GOP senator blocks top Army nominee over US-Russian arms deal

Sen. John Cornyn (R-Texas) is blocking the confirmation of a key Army official over the Pentagon's relationship with a Russian defense firm supplying weapons and support to Syria and Iran.

An aide to Cornyn said the senator is blocking Heidi Shyu’s nomination to become the Army’s new acquisition chief because he is concerned about a contract the Pentagon has with state-sponsored Russian arms dealer Rosoboronexport.

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Shyu has been the acting Army procurement executive since last June.

The Pentagon for the past few months has been purchasing Russian-built Mi-17 helicopters for Afghan forces from Rosoboronexport.

But the firm has also been providing arms and heavy weaponry to forces loyal to Syrian President Bashar al-Assad. Those weapons have been used to devastating effect in Assad's brutal ongoing campaign against anti-government forces in the country.


A U.S. intelligence report sent to Congress on Monday showed Rosoboronexport was also supplying Tehran with critical components to support its current long-range missile development program.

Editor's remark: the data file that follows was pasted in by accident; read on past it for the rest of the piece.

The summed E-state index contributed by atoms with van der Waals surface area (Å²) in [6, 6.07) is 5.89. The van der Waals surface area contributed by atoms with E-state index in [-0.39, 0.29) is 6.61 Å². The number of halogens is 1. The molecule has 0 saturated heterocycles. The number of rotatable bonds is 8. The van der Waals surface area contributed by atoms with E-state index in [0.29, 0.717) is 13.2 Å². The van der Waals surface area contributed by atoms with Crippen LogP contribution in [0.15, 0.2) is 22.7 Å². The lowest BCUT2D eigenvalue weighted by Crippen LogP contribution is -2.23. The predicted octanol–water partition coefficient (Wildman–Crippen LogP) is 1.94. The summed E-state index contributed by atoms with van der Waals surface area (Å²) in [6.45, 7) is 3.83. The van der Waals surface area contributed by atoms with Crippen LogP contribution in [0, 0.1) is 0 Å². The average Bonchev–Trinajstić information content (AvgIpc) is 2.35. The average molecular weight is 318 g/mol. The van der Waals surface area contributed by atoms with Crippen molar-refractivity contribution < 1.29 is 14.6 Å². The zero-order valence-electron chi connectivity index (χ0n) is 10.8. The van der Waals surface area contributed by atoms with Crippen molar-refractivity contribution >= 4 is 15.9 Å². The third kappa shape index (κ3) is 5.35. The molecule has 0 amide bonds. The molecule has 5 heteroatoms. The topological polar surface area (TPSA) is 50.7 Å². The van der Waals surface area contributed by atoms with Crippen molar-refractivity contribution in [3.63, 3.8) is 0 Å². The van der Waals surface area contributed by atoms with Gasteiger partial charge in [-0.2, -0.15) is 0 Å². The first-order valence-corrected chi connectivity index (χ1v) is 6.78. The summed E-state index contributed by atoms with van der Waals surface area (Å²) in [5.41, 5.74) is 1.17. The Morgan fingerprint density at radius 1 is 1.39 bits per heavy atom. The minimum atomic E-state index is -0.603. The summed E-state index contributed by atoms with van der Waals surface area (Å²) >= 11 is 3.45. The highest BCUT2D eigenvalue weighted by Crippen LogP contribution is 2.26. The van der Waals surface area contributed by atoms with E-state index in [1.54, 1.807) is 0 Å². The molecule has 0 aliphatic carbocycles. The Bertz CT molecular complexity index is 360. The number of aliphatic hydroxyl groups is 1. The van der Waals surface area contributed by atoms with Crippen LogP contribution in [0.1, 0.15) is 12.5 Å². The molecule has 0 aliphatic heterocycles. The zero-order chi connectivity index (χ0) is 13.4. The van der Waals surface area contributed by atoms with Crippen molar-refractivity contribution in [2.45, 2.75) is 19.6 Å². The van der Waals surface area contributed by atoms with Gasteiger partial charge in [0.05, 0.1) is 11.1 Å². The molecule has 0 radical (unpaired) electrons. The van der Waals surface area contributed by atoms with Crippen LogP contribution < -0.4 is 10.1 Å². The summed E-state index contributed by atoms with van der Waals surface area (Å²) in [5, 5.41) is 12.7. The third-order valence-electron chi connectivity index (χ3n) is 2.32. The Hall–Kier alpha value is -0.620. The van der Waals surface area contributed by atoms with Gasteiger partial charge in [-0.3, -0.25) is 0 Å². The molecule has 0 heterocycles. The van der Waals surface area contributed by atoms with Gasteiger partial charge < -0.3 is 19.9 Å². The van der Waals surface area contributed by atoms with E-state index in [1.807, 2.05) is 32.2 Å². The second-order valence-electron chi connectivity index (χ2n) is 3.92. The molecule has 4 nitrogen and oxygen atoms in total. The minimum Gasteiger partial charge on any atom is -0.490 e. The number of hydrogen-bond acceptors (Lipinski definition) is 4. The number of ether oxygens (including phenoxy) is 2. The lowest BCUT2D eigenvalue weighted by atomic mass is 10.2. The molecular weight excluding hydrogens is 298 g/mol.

Cornyn on Monday demanded in a letter to Defense Secretary Leon Panetta that the Pentagon end its multimillion-dollar helicopter contract with the Russian firm. He said the firm's business dealings with the Pentagon were undermining American and international efforts to depose Assad from power.

“I remain deeply troubled that the DoD would knowingly do business with a firm that has enabled mass atrocities in Syria. Such actions by Rosoboronexport warrant the renewal of U.S. sanctions against it, not a billion-dollar DoD contract," Cornyn wrote.

Pentagon press secretary George Little attempted to defend the department's ties with the Russian defense firm on Tuesday.

“We're not buying helicopters for the Syrian regime. We're buying helicopters in support of the Afghan Air Force,” Little told reporters at the Pentagon, adding the Rosoboronexport deal was the only “legally available method” to get the helicopters to Afghan forces.

“The Mi-17 helicopter, from our vantage point, is about Afghanistan. It's about equipping the Afghan air force with what they need to ensure that they have the capabilities from an air standpoint to defend themselves,” Little said.

However, DOD spokesman Capt. John Kirby acknowledged that Russian-made arms being sold to Syria by the firm were partly responsible for keeping the Assad regime in power.

“To the degree that the Syrian armed forces use that [Russian] resupply to kill their own people, then yes,” Kirby said during the same Pentagon briefing on Tuesday.

Bloomberg first reported details of Cornyn's office holding up Shyu's confirmation by the Senate.